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ECG / EKG Rhythms

ECG / EKG Interpretation: Part 3

Respiratory Sinus Arrhythmia (Normal)

Respiratory sinus arrhythmia (RSA) is a naturally occurring variation in heart rate that occurs during a breathing cycle. Heart rate increases during inspiration and decreases during expiration. The R-R interval is shortened during inspiration and prolonged during expiration. The loss of this variation would indicate problems.

Normal EKG

Atrial Fibrillation (A-fib)

Atrial fibrillation occurs when the electrical impulses from the SA node are overwhelmed by disorganized impulses that originate in the atria and pulmonary veins. This leads to irregular impulses which may last from minutes to weeks or even all the time. Typically, the P wave disappears and is replaced by unorganized electrical activities.

Atrial Fibrillation

Ventricular Fibrillation

Ventricular fibrillation occurs when there is uncoordinated contraction of the cardiac muscle of the ventricles in the heart, making them quiver rather than contract properly. This can happen when the ventricles are excited by multiple pacemakers, which may be the result of hyperirritable myocardial cells. Immediate intervention is required as the chance of survival decreases exponentially after 30 seconds.

Ventricular Fibrillation

Ventricular Flutter

Ventricular flutter is a tachycardia with a rate over 200 beats per minute. The ECG looks like a sine wave without any clear definition of the P, QRS and T waves. In many cases, it would transition into ventricular fibrillation after a short time and can result in sudden death. The causes are the same as ventricular fibrillation, but because of the electrical conduction pattern in the heart pathways, an organized signal is provided to the ventricles, allowing them to beat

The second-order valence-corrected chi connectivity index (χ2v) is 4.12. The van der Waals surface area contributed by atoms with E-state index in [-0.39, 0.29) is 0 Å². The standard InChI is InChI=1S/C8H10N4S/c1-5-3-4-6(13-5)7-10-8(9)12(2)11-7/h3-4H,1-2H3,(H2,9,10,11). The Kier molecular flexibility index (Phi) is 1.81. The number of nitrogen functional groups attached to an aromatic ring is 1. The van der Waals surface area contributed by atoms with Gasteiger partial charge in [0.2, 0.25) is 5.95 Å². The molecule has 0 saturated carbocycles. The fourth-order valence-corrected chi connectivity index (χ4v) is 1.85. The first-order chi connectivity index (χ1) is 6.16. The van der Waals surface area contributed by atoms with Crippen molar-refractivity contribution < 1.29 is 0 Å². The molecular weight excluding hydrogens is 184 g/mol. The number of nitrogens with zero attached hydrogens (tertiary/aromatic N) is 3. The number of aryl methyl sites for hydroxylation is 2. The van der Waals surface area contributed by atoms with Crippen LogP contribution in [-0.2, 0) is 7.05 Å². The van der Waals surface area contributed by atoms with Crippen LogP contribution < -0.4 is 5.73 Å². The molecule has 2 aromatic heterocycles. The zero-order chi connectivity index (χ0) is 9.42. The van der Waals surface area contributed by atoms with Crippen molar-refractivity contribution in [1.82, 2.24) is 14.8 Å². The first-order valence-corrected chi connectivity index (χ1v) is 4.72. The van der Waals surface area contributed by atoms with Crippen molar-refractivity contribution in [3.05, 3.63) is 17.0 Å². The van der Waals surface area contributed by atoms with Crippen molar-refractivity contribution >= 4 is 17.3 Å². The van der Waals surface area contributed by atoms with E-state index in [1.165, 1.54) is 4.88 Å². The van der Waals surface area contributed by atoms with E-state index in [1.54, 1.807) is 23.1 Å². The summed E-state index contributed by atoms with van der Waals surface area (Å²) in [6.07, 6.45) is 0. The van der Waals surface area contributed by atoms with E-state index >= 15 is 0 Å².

Ventricular Flutter

P Pulmonale

When the P wave exceeds 3mm, it is generally a result of right atrial enlargement. P wave associates with the atrial contraction and reflects problems related to atria.

P Pulmonale

P Mitrale

When the P wave duration exceeds 100ms with a notch, it is generally a result of left atrial enlargement.

P Mitrale

First Degree AV nodal block

The PR interval represents the time needed for an electrical impulse from the sinoatrial (SA) node to conduct through the atria, AV node, and a special network of heart muscle cells for transmitting the electrical impulses (bundle of His, bundle branches, and Purkinje fibers) throughout the ventricles. Thus, as shown in electrophysiological studies, PR interval prolongation (ie, first-degree AV block) may be due to conduction delay within the right atrium, the AV node, or anywhere along the heart's electrical conduction system. AV nodal dysfunction accounts for the majority of cases.

First-degree AV block caused by conduction delay in the ventricles (His-Purkinje system) often is associated with bundle-branch block.

First Degree AV Block

Third Degree AV nodal block

Similar to the first degree AV nodal block, it is a malfunction of the heart electrical conduction system. In the third degree AV block, the atria and ventricles work independently of each other. The P wave and QRS complex are no longer in sync.

Third degree AV Block

Atrial Extrasystoles (Extra heart beats)

The extra beat or ectopic beat can be from the SA node or from a secondary pacemaker. In the first case, subsequent beats are in sync with the extra beat; in the second case, the extra beat is inserted in between two regular beats. If the extra beat occurs too soon, the heart conduction system may not be ready to accept another one and a block would occur.

Atrial Extrasystoles
Atrial Extrasystoles

<< Part 2: ECG Components

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